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How do I fix...

So I have a wooden table that I disassembled, sanded and primed with an oil base primer tinted grey-ish... I made sure the surface of the paint was no longer tacky and began painting the table with a black high gloss acrylic paint that was recommended to me by a paint technician at HD, when I started priming I used a high quality foam roller and everything came out nicely, but when I started painting today, using a brand new high quality foam roller and the paint looks like I used a sponge technique... Is there anything I can do besides strip, sanding down and starting from scratch to get the nice smooth finish I was hoping for? HELP!?
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Posted 2012-06-13T02:15:06+0000  by Grace3824 Grace3824
 

 

Grace,

 

I have long cautioned against the use of acrylic paints on furniture, especially furniture upon which things will be set, be it a dish or human arms. Acrylic paints do not dry to a hard finish. They retain a gummy feel to them which is worse in humid weather. Further, acrylics do not flow out as well as do oil paints. Their drying and setting time is just too quick. 

 

Oil paints dry to a hard finish. they lack that gummy feel of the acrylics. Their slower drying and setting times allow the paint to flow out and level itself.

 

What to do now? Short of starting completely over, I would suggest that you scuff sand the acrylic paint as best you can. Acrylic paints do not sand well due to that gummy quality I alluded to above. I would then reprime the finish with your gray oil primer. After dry, give it a good sanding  with fine sandpaper. This should help to reduce the dimply texture left by the foam roller.

 

Finish coat with an oil based gloss enamel. I do advise the use of a foam roller to rapidly spred out the enamel, however, a quality brush should then be used to brush it out. Had you used oil paint originally, even the foam roller alone would have looked much better due to the nature of oil paint.

 

Hope this helps.

Posted 2012-06-14T05:29:20+0000  by ordjen

Ordjen,

I had originally planned on using an oil base paint, but when I went to HD and I explained what I was painting, the paint technician highly recommended using the acrylic paint, so since this was my first project, I took his advice....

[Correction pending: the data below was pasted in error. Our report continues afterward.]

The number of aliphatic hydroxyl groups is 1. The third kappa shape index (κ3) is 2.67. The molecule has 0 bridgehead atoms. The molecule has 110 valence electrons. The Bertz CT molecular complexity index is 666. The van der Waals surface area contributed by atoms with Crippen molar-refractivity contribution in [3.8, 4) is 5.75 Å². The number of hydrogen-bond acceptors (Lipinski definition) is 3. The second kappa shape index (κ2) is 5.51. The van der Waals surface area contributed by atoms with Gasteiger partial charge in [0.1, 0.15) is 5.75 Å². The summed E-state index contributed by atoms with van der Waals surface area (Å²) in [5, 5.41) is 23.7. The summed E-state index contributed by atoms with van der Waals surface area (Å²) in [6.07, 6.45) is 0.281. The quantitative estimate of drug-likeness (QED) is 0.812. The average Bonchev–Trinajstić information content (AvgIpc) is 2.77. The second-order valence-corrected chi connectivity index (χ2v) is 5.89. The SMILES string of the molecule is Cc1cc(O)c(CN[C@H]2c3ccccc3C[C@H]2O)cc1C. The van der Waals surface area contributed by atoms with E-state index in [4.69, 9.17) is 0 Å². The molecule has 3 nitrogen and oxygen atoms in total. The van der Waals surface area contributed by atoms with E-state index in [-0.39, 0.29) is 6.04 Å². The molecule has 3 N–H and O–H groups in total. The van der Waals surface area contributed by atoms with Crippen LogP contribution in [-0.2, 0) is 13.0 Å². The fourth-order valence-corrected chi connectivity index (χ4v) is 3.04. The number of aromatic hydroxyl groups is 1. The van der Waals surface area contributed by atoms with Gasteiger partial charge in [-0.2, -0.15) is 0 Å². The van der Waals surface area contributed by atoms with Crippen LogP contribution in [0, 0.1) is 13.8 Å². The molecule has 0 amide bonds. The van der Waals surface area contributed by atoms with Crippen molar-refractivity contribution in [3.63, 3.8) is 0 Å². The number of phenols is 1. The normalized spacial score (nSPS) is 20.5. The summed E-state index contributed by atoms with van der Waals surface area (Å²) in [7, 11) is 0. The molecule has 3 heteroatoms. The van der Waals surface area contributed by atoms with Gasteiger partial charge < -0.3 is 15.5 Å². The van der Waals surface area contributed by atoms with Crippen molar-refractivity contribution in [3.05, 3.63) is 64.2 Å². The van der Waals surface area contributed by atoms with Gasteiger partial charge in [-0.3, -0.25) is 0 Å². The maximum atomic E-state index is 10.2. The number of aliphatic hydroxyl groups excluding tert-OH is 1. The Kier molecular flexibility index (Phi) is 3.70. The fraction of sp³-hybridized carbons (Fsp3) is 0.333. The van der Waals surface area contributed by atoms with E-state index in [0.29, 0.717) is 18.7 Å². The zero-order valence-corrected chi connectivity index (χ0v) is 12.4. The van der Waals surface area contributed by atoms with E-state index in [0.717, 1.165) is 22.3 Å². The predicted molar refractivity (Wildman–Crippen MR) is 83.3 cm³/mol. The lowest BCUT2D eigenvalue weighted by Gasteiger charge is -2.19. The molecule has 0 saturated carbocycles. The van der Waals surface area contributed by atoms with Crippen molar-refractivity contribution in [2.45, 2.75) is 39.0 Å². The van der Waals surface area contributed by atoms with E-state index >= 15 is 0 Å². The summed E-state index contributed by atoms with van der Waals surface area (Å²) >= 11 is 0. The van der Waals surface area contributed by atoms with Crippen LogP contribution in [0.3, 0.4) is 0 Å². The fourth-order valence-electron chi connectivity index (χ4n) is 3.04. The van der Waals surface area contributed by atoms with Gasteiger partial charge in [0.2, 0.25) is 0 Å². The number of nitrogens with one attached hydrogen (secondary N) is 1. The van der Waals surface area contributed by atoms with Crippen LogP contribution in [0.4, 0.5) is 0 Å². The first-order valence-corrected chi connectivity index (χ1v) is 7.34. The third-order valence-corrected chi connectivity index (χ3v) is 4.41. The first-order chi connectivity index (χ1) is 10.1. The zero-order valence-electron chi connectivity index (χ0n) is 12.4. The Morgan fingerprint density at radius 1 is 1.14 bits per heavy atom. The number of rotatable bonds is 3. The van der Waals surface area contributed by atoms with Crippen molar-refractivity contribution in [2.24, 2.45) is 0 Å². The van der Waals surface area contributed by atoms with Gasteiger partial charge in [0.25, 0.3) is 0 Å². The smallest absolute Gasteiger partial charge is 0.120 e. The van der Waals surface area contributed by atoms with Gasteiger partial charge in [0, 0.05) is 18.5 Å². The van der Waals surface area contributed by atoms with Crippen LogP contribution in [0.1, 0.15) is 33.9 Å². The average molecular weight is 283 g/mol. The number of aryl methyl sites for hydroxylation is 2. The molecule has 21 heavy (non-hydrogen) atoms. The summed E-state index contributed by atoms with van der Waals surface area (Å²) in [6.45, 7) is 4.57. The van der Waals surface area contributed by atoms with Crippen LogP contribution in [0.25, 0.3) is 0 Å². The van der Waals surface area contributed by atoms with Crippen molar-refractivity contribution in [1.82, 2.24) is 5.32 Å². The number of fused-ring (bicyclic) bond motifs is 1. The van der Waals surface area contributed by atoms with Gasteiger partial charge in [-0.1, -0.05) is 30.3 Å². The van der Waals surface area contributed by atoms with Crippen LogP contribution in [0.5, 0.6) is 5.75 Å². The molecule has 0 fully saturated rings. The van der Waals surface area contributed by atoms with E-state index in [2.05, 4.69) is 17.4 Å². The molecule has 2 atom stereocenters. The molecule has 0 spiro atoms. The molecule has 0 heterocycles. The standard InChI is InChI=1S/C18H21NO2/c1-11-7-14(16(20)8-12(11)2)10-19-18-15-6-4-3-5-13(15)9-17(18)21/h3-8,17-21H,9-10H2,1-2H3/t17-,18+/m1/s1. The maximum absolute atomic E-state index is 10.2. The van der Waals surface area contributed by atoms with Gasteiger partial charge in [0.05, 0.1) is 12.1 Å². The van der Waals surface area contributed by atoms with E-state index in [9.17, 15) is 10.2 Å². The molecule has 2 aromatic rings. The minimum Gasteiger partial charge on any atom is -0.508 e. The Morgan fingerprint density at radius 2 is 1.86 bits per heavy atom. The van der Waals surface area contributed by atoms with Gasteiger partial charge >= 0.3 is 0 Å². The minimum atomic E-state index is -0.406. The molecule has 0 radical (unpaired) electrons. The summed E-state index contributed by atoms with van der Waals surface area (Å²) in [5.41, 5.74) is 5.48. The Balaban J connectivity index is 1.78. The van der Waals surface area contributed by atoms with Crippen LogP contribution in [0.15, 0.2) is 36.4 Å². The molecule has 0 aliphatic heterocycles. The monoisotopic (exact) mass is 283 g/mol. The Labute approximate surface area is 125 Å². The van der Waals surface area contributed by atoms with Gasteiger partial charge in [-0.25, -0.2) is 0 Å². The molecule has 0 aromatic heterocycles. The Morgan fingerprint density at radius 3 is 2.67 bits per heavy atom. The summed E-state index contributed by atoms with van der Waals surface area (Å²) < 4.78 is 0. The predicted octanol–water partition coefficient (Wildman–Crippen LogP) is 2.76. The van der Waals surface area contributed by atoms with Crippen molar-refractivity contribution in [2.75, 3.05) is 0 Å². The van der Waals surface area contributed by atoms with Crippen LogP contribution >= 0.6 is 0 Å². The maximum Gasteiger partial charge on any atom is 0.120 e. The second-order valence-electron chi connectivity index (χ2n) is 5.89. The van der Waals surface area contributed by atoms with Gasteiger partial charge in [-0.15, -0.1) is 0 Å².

I sanded most of the surfaces last night, pretty much down to the primer. When I went back to HD, I spoke with another paint technician to see if there was anything they could recommend to fix the problem and was told it couldnt be the rollers, because thats what they would normally recommend.... well guess what, it was the dang rollers!

 

I used a wide paint brush and ligthly dipped the brush into the paint and dry brushed the surfaces to a smooth finish. I have yet to paint the table top, will either use a foam brush with the acrylic and then a water base shellac to give it a durable surface... or go with an oil base for the table top all together.

 

I thought using an oil base over acrylic would cause bubbles in the acrylic paint... or is that only oil base paints over acrylic paints?

 

Thanks.

Posted 2012-06-14T15:31:26+0000  by Grace3824

 

Grace,

 

One problem you will encounter at HD is that many stores have virtually no oil paint which can be tinted other than Glidden Porch and Floor paint. If you just want a white or black, RustOleum oil enamel is available.

 

I would stick with an oil finish coat. No other protective clear coat is necessary with a good oil paint. It will level out to a hard, durable , non-sticky surface. I have no problem with use of a foam roller, so long as it is then brushed out with a good bristle brush, or synthetic bristle brush rated for "all paints". The roller will get a nice even coat on the surface rapidly. You can then lightly brush out the roller "dipple". The brush must be filled with paint as if you were solely using the brush. Do not dry brush it! I am not a fan of foam brushes for full bodied paint. They can do a decent job on light bodied varnishes where they are used almost like a squeegee, but don't do well brushing paint.

 

There is a lot of misinformation about whether oil over latex, or latex over oil is allowed. The main concern with interior paints is that you get a good bond when using latexs over hard, slick oils. Here, it is a good idea to either use a dedicated oil or acrylic primer, or, use a self-priming paint such as Behr's Ultra. Ultra will stick to even hard urethane varnishes .

 

The concern with exterior paints is that the oil is brittle and non-elastic and gets more so with age. Latex/acrylic paints are very elastic and have great adhesion. In the heat of the summer, the expanding acrylic paint, under the worst scenario, can tear the underlying non-elastic oil paint right of the surface of the house! In a heat and humidity stabil interior climate, such expansion is not normally a concern.

 

As to top coating with "a water based shellac": shellacs are only alcohol based. Shellacs are also not the most durable coating for a table top. Shellacs don't begin to equal the protection of a urethane, especially when water is set upon it. Worse yet would be an alcoholic drink. Remember, alcohol is the solvent in shellac! Alcohol will re-dissolve dried shellac.

 

Hope this isn't information overload. The short of it is this: stick with oil primer and paint and you will end up with a hard durable finish.

Posted 2012-06-15T04:45:13+0000  by ordjen
 
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